Beady Eye have announced they will release their third single 'The Beat Goes On' on 11th July.
The single - available to buy on 7" and download - will feature the recently recorded brand new b-side 'In The Bubble With A Bullet'.
The limited edition and numbered 7" will be available to pre-order exclusively through the band's official store. A standard version of the 7" will be available to purchase through select retailers from 11th July.
Beady Eye head out for their debut shows in the US later in June and will be appearing on The Late Show with David Letterman in New York, they have also re-scheduled their already sold out Japanese Tour for September and announced dates in South America for November.
The booze flowed, the fans partied and the girls gathered at Noel Gallagher’s stag do on Friday, but little brother Liam was nowhere to be seen.
Still, as the party raged around him, Noel drunkenly mumbled out an open invitation for Liam to attend on the big day, saying he “should be there”.
The mullered Manc’s bender started off as a quick drink with a few close friends. But as the booze flowed, they set off on a pub-crawl across London, picking up hangers-on along the way, after he invited a whole pub to have a drink with him on his last night of freedom.
Shouting out orders for an endless stream of beer, he bellowed across the bar: “I’m getting f***ing married and I want everyone as p***ed as me.”
A few shandies later, with girls joining in the fun, Noel revealed he wants Liam to come along to his wedding on June 18, when he ties the knot with Sara MacDonald.
Noel, who turned 44 last week, said: “He is my brother. He is a tit but he’s my brother so I guess he should be there. Yeah, I would want him there.
“Family is family on days like that and it would make a lot of people happy. But he’ll always be a complete t**t.”
The boys’ mum, Peggy, is said to be behind the reluctant truce – encouraging Liam to make the effort and join in on his brother’s big day.
But the boys, who have always had a turbulent relationship, haven’t spoken a word to each other since their fallout which caused Oasis to split in August 09.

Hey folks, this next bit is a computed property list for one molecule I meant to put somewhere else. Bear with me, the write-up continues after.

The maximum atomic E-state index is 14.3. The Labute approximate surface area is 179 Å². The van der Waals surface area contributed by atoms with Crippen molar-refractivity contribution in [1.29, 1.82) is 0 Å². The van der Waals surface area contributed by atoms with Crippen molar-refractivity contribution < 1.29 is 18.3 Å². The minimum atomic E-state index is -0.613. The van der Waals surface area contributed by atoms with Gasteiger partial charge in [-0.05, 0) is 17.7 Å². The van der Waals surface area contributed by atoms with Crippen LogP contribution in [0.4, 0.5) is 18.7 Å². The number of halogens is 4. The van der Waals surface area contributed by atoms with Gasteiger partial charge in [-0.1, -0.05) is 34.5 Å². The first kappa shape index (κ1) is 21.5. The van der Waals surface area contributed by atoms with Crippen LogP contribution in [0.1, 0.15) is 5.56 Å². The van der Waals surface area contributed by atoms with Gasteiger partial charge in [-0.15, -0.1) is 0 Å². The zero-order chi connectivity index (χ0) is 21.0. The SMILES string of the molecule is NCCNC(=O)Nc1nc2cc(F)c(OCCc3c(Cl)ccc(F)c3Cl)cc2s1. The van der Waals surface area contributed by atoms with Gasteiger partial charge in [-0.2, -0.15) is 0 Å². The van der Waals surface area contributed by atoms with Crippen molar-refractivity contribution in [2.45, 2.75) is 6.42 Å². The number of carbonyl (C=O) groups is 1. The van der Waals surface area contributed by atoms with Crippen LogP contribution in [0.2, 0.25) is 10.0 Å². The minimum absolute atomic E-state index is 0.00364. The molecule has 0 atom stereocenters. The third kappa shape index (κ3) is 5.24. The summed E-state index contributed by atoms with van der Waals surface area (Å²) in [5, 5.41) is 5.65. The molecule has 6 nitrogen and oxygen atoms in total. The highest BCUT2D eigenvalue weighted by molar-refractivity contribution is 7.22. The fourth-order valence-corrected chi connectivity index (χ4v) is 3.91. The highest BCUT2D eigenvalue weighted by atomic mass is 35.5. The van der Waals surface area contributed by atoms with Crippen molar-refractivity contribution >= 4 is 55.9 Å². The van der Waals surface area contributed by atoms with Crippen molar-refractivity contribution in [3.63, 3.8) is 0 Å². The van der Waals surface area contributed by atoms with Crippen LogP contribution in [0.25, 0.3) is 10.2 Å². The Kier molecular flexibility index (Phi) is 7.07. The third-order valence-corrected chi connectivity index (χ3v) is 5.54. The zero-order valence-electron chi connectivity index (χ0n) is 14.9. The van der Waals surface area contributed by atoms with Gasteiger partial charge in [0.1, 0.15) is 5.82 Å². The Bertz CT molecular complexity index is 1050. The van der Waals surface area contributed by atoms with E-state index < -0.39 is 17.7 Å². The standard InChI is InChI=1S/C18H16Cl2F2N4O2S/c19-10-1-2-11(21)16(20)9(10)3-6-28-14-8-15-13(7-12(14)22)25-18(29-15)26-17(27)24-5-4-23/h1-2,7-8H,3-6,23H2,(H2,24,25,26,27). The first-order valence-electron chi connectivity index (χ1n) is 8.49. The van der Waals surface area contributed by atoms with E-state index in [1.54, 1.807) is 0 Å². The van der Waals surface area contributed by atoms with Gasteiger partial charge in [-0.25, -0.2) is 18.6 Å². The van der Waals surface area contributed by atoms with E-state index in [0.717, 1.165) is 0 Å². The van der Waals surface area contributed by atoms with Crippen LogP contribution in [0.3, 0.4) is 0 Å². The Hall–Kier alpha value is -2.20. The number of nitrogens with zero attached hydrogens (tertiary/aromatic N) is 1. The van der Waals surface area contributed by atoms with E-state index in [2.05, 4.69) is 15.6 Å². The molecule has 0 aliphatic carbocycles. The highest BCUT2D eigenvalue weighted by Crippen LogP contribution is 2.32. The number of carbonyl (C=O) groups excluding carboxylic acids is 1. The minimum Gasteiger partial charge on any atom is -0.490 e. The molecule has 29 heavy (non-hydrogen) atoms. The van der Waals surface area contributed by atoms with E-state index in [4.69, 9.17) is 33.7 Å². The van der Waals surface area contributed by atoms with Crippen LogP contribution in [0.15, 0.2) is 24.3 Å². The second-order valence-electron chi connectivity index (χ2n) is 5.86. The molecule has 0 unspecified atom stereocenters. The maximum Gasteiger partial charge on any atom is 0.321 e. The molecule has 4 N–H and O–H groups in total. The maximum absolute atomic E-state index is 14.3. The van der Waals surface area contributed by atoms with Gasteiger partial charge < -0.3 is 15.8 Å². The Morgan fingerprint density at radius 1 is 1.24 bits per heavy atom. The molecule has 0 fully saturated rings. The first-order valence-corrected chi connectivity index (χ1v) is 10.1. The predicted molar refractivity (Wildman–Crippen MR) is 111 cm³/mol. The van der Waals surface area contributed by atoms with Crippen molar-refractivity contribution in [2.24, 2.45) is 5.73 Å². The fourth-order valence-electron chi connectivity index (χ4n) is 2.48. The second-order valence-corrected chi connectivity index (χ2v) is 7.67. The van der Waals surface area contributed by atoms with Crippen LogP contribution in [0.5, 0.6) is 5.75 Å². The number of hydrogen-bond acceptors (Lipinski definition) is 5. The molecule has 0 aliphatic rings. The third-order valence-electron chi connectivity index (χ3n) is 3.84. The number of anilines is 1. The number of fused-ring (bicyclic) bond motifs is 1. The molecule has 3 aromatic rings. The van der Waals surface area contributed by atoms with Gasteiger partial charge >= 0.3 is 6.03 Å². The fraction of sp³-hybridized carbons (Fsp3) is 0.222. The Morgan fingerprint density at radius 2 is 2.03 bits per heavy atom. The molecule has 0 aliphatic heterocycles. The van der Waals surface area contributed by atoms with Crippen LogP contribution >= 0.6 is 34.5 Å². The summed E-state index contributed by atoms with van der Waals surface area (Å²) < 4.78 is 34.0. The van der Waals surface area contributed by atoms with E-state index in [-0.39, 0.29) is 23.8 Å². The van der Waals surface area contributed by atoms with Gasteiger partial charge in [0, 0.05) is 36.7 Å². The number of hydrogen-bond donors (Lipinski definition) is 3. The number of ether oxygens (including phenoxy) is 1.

Nevertheless, Noel enjoyed a cracking night out, finally leaving a private members bar in Soho at 3am, looking rather wobbly – although the stragglers are probably still drinking somewhere now.
So, Liam. Don’t Look Back In Anger.
Dig out your best hat, buy a nice toaster and get yourself to the church on time – after all he is your brother…
Watch Beady Eye Live from Isle of Wight Festival in 3D
On Sky Arts 1/Sky 3D: Fri 10 Jun, 9.30pm (UK ONLY)
In a world first, Sky is giving you the chance to be part of the action, as it broadcasts live coverage of this year’s Isle Of Wight festival in 3D.
And with a host of big name acts performing, it promises to be one of the best yet.
Shown over three nights on Sky Arts, there will be live sets from all the headline acts, including Kings Of Leon, Foo Fighters, Kasabian and the re-formed Pulp. Backstage Zoe Ball and Ben Jones will bring all the best behind-the-scenes gossip and interviews with the stars.
The Isle Of Wight festival, now settled in its new home at Seaclose Park, Newport, is one of the UK’s most iconic, having played host to the likes of Jimi Hendrix, Marc Bolan and Bob Dylan. This year will see dozens more great and diverse acts taking to the stage, including The Script, Kaiser Chiefs, Plan B and the Manic Street Preachers.
Friday’s line up on the Main Stage sees Kings of Leon top the bill, along with Kaiser Chiefs, The Courteeners, We Are Scientists, Band Of Horses and Big Country. Over on The Big Top, Joan Jett and the Blackhearts, Alexandra Burke, Eliza Doolittle and Imelda May will all be playing.